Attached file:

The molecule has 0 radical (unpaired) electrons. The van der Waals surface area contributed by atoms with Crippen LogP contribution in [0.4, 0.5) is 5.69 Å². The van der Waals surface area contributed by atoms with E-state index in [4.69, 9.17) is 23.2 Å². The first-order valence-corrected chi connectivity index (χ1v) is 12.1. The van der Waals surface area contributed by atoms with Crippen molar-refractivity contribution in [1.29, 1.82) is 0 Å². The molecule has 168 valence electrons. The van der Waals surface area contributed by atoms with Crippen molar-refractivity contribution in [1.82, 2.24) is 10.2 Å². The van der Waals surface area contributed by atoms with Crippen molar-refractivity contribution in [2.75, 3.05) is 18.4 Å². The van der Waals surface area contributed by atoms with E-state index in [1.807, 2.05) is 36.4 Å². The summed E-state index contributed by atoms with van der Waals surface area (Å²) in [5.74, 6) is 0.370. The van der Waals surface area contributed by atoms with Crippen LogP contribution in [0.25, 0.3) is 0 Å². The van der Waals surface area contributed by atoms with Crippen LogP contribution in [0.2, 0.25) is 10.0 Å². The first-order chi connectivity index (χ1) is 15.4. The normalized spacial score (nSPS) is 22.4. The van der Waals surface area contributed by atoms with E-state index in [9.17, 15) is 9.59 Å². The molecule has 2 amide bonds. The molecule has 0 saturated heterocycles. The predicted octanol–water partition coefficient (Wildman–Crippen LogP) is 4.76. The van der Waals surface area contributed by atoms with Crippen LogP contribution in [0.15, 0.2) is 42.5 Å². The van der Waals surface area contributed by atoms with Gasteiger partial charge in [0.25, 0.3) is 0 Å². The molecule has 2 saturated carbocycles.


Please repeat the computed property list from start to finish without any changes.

The molecule has 0 radical (unpaired) electrons. The van der Waals surface area contributed by atoms with Crippen LogP contribution in [0.4, 0.5) is 5.69 Å². The van der Waals surface area contributed by atoms with E-state index in [4.69, 9.17) is 23.2 Å². The first-order valence-corrected chi connectivity index (χ1v) is 12.1. The van der Waals surface area contributed by atoms with Crippen molar-refractivity contribution in [1.29, 1.82) is 0 Å². The molecule has 168 valence electrons. The van der Waals surface area contributed by atoms with Crippen molar-refractivity contribution in [1.82, 2.24) is 10.2 Å². The van der Waals surface area contributed by atoms with Crippen molar-refractivity contribution in [2.75, 3.05) is 18.4 Å². The van der Waals surface area contributed by atoms with E-state index in [1.807, 2.05) is 36.4 Å². The summed E-state index contributed by atoms with van der Waals surface area (Å²) in [5.74, 6) is 0.370. The van der Waals surface area contributed by atoms with Crippen LogP contribution in [0.25, 0.3) is 0 Å². The van der Waals surface area contributed by atoms with Crippen LogP contribution in [0.2, 0.25) is 10.0 Å². The first-order chi connectivity index (χ1) is 15.4. The normalized spacial score (nSPS) is 22.4. The van der Waals surface area contributed by atoms with E-state index in [9.17, 15) is 9.59 Å². The molecule has 2 amide bonds. The molecule has 0 saturated heterocycles. The predicted octanol–water partition coefficient (Wildman–Crippen LogP) is 4.76. The van der Waals surface area contributed by atoms with Crippen LogP contribution in [0.15, 0.2) is 42.5 Å². The van der Waals surface area contributed by atoms with Gasteiger partial charge in [0.25, 0.3) is 0 Å². The molecule has 2 saturated carbocycles.